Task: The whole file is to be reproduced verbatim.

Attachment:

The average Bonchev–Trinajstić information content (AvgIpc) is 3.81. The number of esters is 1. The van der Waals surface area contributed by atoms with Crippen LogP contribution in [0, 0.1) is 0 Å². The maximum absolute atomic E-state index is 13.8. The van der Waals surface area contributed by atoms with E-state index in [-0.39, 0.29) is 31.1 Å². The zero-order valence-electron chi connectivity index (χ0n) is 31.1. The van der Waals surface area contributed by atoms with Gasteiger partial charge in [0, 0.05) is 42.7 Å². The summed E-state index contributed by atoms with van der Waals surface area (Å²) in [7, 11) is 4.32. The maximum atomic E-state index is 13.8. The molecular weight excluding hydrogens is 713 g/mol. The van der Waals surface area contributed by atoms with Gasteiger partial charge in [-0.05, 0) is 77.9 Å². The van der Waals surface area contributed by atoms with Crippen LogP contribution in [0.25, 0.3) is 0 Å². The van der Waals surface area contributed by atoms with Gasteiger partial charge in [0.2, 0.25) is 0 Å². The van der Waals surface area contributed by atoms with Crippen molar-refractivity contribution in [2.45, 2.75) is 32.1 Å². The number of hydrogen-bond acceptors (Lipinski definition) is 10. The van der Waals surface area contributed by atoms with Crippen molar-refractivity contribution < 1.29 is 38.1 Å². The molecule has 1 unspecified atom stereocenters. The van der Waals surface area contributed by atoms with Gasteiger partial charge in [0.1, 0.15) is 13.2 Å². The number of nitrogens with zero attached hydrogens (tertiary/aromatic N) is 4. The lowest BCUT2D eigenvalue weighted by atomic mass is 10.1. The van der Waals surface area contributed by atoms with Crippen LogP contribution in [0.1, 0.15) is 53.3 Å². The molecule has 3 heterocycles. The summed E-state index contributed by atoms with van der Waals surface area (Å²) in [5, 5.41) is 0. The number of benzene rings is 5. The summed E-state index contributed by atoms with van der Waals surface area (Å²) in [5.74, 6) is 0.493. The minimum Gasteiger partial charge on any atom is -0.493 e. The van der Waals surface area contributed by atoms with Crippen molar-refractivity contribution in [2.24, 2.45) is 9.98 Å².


The average Bonchev–Trinajstić information content (AvgIpc) is 3.81. The number of esters is 1. The van der Waals surface area contributed by atoms with Crippen LogP contribution in [0, 0.1) is 0 Å². The maximum absolute atomic E-state index is 13.8. The van der Waals surface area contributed by atoms with E-state index in [-0.39, 0.29) is 31.1 Å². The zero-order valence-electron chi connectivity index (χ0n) is 31.1. The van der Waals surface area contributed by atoms with Gasteiger partial charge in [0, 0.05) is 42.7 Å². The summed E-state index contributed by atoms with van der Waals surface area (Å²) in [7, 11) is 4.32. The maximum atomic E-state index is 13.8. The molecular weight excluding hydrogens is 713 g/mol. The van der Waals surface area contributed by atoms with Gasteiger partial charge in [-0.05, 0) is 77.9 Å². The van der Waals surface area contributed by atoms with Crippen LogP contribution in [0.25, 0.3) is 0 Å². The van der Waals surface area contributed by atoms with Gasteiger partial charge in [0.2, 0.25) is 0 Å². The van der Waals surface area contributed by atoms with Crippen molar-refractivity contribution in [2.45, 2.75) is 32.1 Å². The number of hydrogen-bond acceptors (Lipinski definition) is 10. The van der Waals surface area contributed by atoms with Crippen molar-refractivity contribution < 1.29 is 38.1 Å². The molecule has 1 unspecified atom stereocenters. The van der Waals surface area contributed by atoms with Gasteiger partial charge in [0.1, 0.15) is 13.2 Å². The number of nitrogens with zero attached hydrogens (tertiary/aromatic N) is 4. The lowest BCUT2D eigenvalue weighted by atomic mass is 10.1. The van der Waals surface area contributed by atoms with Crippen LogP contribution in [0.1, 0.15) is 53.3 Å². The molecule has 3 heterocycles. The summed E-state index contributed by atoms with van der Waals surface area (Å²) in [5, 5.41) is 0. The number of benzene rings is 5. The summed E-state index contributed by atoms with van der Waals surface area (Å²) in [5.74, 6) is 0.493. The minimum Gasteiger partial charge on any atom is -0.493 e. The van der Waals surface area contributed by atoms with Crippen molar-refractivity contribution in [2.24, 2.45) is 9.98 Å².